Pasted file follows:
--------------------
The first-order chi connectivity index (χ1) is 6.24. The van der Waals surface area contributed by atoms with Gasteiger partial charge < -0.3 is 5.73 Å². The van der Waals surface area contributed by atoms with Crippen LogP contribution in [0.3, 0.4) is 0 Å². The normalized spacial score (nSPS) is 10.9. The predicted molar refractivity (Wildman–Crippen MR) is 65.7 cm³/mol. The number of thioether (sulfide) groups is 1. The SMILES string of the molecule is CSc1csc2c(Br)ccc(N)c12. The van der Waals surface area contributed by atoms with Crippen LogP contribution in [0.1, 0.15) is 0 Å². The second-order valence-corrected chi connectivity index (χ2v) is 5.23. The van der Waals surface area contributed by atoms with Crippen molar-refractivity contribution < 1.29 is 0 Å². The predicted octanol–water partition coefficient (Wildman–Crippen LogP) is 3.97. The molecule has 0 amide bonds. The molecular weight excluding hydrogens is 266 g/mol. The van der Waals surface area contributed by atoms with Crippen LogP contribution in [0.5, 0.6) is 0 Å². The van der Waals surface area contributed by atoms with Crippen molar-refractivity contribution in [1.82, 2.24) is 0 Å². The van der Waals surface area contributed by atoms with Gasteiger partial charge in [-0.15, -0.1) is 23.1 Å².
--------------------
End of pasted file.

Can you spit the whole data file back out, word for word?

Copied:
The first-order chi connectivity index (χ1) is 6.24. The van der Waals surface area contributed by atoms with Gasteiger partial charge < -0.3 is 5.73 Å². The van der Waals surface area contributed by atoms with Crippen LogP contribution in [0.3, 0.4) is 0 Å². The normalized spacial score (nSPS) is 10.9. The predicted molar refractivity (Wildman–Crippen MR) is 65.7 cm³/mol. The number of thioether (sulfide) groups is 1. The SMILES string of the molecule is CSc1csc2c(Br)ccc(N)c12. The van der Waals surface area contributed by atoms with Crippen LogP contribution in [0.1, 0.15) is 0 Å². The second-order valence-corrected chi connectivity index (χ2v) is 5.23. The van der Waals surface area contributed by atoms with Crippen molar-refractivity contribution < 1.29 is 0 Å². The predicted octanol–water partition coefficient (Wildman–Crippen LogP) is 3.97. The molecule has 0 amide bonds. The molecular weight excluding hydrogens is 266 g/mol. The van der Waals surface area contributed by atoms with Crippen LogP contribution in [0.5, 0.6) is 0 Å². The van der Waals surface area contributed by atoms with Crippen molar-refractivity contribution in [1.82, 2.24) is 0 Å². The van der Waals surface area contributed by atoms with Gasteiger partial charge in [-0.15, -0.1) is 23.1 Å².